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finding items that occur more than once in a list

 P: n/a Is there a more efficient way to do this? def f(L): '''Return a set of the items that occur more than once in L.''' L = list(L) for item in set(L): L.remove(item) return set(L) |>f([0, 0, 1, 1, 2, 2, 3]) set([0, 1, 2]) Mar 18 '08 #1
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 P: n/a On Mar 18, 11:57*am, Simon Forman f([0, 0, 1, 1, 2, 2, 3]) set([0, 1, 2]) def f(L): D = dict() for item in L: if item in D: D[item] += 1 else: D[item] = 1 return [i for i,j in D.items() if j 1] That would be my way to do it, would need to test it via several thousand iterations to see which one is most efficient though. Mar 18 '08 #2

 P: n/a Simon Forman

 P: n/a Simon Forman wrote: Is there a more efficient way to do this? def f(L): '''Return a set of the items that occur more than once in L.''' L = list(L) for item in set(L): L.remove(item) return set(L) That's neat, but quadratic time because list.remove() requires a linear search. We can make an efficient variant by using remove on a set rather than a list: def multiples(lst): singles = set(lst) mults = set() for x in lst: if x in singles: singles.remove(x) else: mults.add(x) return mults Though probably better is: def multiples(lst): seen = set() mults = set() for x in lst: if x in seen: mults.add(x) else: seen.add(x) return mults I've typically used dicts for such things, as in: def multiples(lst): h = {} for x in lst: h[x] = h.get(x, 0) + 1 return set([x for x in h if h[x] 1]) -- --Bryan Mar 18 '08 #4

 P: n/a On Mar 18, 2:57 am, Simon Forman f([0, 0, 1, 1, 2, 2, 3]) set([0, 1, 2]) def f(L): seen = set() dups = set() for e in L: if e in seen: dups.add(e) else: seen.add(e) return dups Raymond Mar 18 '08 #5

 P: n/a Ninereeds

 P: n/a On 18 Mar, 10:57, Simon Forman

 P: n/a On 18 Mar, 22:22, sturlamolden

 P: n/a On 18 Mar, 22:25, sturlamolden

 P: n/a On Mar 18, 9:56*pm, sturlamolden >list(duplicates([1, 2, 3, 2, 2, 4, 1])) [1, 2] -- Arnaud Mar 18 '08 #10

 P: n/a On 18 Mar, 23:45, Arnaud Delobelle

 P: n/a On Mar 19, 10:08 am, sturlamolden

 P: n/a On 19 Mar, 22:48, John Machin

 P: n/a On Mar 19, 2:48 pm, John Machin

 P: n/a On Mar 20, 9:57 am, Justin Bozonier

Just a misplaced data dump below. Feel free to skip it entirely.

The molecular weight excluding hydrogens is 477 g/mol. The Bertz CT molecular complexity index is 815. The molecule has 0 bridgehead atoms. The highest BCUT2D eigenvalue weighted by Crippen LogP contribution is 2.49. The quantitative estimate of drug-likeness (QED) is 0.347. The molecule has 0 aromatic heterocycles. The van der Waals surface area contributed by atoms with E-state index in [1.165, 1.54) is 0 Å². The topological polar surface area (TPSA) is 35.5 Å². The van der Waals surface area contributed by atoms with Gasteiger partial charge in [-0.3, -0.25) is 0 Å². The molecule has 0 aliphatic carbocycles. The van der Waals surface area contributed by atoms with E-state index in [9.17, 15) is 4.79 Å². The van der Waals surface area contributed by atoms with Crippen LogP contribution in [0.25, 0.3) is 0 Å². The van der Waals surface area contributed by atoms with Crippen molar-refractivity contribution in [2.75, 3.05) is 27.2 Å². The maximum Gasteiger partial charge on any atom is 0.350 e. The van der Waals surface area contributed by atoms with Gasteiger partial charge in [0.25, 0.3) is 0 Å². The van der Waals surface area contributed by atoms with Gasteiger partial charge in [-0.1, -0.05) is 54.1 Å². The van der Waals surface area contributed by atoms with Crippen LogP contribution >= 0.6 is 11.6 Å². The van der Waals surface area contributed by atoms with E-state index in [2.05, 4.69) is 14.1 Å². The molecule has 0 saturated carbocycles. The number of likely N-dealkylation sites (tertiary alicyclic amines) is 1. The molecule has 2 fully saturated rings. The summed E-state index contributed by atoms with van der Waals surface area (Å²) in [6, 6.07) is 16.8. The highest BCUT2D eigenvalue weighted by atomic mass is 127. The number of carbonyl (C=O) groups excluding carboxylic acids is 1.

P: n/a On Mar 20, 9:14 am, sturlamolden

 P: n/a On 20 Mar, 00:16, John Machin

 P: n/a En Wed, 19 Mar 2008 20:16:36 -0300, John Machin escribió: On Mar 20, 9:14 am, sturlamolden Is a Python set implemented using a hash table? What don't you understand about the comments in the first two screenfuls of Objects/setobject.c? That comment was unnecesarily harsh, don't you think? -- Gabriel Genellina Mar 20 '08 #18

 P: n/a On Mar 20, 12:50*pm, "Gabriel Genellina" wrote: En Wed, 19 Mar 2008 20:16:36 -0300, John Machin

 P: n/a On Mar 20, 2:07*am, John Machin wrote:En Wed, 19 Mar 2008 20:16:36 -0300, John Machin Is a Python set implemented using a hash table? What don't you understand about the comments in the first two screenfuls of Objects/setobject.c? That comment was unnecesarily harsh, don't you think? No, otherwise I wouldn't have made it. Screenfuls is an awful lot, the way you guys write. Besides, what's the answer? What don't you understand? Mar 21 '08 #20

 P: n/a On Mar 21, 3:39*pm, John Machin >[ hash( 2**i ) for i in range( 0, 256, 32 ) ] [1, 1, 1, 1, 1, 1, 1, 1] Bryan did qualify his remarks: "If we exclude the case where an adversary is choosing the keys, ..." Some adversary. What, you mean, my boss or my customers? Mar 22 '08 #21

 P: n/a ca********@gmail.com wrote: John Machin wrote: >On Mar 22, 1:11 am, castiro...@gmail.com wrote: >>A collision sequence is not so rare.>[ hash( 2**i ) for i in range( 0, 256, 32 ) ][1, 1, 1, 1, 1, 1, 1, 1] >Bryan did qualify his remarks: "If we exclude the case where anadversary is choosing the keys, ..." Some adversary. What, you mean, my boss or my customers? We mean that the party supplying the keys deliberately chose them to make the hash table inefficient. In this thread the goal is efficiency; a party working toward an opposing goal is an adversary. If you find real-world data sets that tend to induce bad-case behavior in Python's hash, please do tell. It would be reason enough to adjust the hash function. The hashes in popular software such as Python are already quite well vetted. Even a hash function that behaves as a random oracle has worst-case quadratic-time in the algorithm here, but that's an issue in theory and not in serving customers. -- --Bryan Mar 22 '08 #22

 P: n/a On 22 Mar, 09:31, Bryan Olson

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